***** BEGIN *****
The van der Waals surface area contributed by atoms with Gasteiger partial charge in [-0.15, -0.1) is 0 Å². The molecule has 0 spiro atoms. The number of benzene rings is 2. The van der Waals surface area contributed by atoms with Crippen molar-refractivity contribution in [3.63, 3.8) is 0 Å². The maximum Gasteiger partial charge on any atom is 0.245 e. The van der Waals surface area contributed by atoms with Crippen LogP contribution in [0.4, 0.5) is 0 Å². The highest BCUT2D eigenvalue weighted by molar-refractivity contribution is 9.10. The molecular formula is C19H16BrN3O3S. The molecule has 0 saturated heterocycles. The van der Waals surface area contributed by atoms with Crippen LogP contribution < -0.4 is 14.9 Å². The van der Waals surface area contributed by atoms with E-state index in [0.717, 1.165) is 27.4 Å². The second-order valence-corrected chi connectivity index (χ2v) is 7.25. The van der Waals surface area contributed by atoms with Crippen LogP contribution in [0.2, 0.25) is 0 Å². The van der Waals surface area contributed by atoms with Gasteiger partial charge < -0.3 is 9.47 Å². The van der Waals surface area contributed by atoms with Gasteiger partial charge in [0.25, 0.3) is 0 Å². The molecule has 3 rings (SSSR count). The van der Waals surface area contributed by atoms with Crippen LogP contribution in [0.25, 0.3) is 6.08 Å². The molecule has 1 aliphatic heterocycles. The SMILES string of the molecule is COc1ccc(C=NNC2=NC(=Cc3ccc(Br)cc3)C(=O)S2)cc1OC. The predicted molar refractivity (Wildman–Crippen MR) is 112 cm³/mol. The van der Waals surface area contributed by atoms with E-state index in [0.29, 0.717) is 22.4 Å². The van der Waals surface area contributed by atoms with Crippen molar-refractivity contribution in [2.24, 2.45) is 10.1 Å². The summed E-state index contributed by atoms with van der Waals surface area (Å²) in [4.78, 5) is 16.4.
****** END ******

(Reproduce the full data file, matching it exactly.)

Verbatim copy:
The van der Waals surface area contributed by atoms with Gasteiger partial charge in [-0.15, -0.1) is 0 Å². The molecule has 0 spiro atoms. The number of benzene rings is 2. The van der Waals surface area contributed by atoms with Crippen molar-refractivity contribution in [3.63, 3.8) is 0 Å². The maximum Gasteiger partial charge on any atom is 0.245 e. The van der Waals surface area contributed by atoms with Crippen LogP contribution in [0.4, 0.5) is 0 Å². The highest BCUT2D eigenvalue weighted by molar-refractivity contribution is 9.10. The molecular formula is C19H16BrN3O3S. The molecule has 0 saturated heterocycles. The van der Waals surface area contributed by atoms with Crippen LogP contribution < -0.4 is 14.9 Å². The van der Waals surface area contributed by atoms with E-state index in [0.717, 1.165) is 27.4 Å². The second-order valence-corrected chi connectivity index (χ2v) is 7.25. The van der Waals surface area contributed by atoms with Crippen LogP contribution in [0.2, 0.25) is 0 Å². The van der Waals surface area contributed by atoms with Gasteiger partial charge < -0.3 is 9.47 Å². The van der Waals surface area contributed by atoms with Gasteiger partial charge in [0.25, 0.3) is 0 Å². The molecule has 3 rings (SSSR count). The van der Waals surface area contributed by atoms with Crippen LogP contribution in [0.25, 0.3) is 6.08 Å². The molecule has 1 aliphatic heterocycles. The SMILES string of the molecule is COc1ccc(C=NNC2=NC(=Cc3ccc(Br)cc3)C(=O)S2)cc1OC. The predicted molar refractivity (Wildman–Crippen MR) is 112 cm³/mol. The van der Waals surface area contributed by atoms with E-state index in [0.29, 0.717) is 22.4 Å². The van der Waals surface area contributed by atoms with Crippen molar-refractivity contribution in [2.24, 2.45) is 10.1 Å². The summed E-state index contributed by atoms with van der Waals surface area (Å²) in [4.78, 5) is 16.4.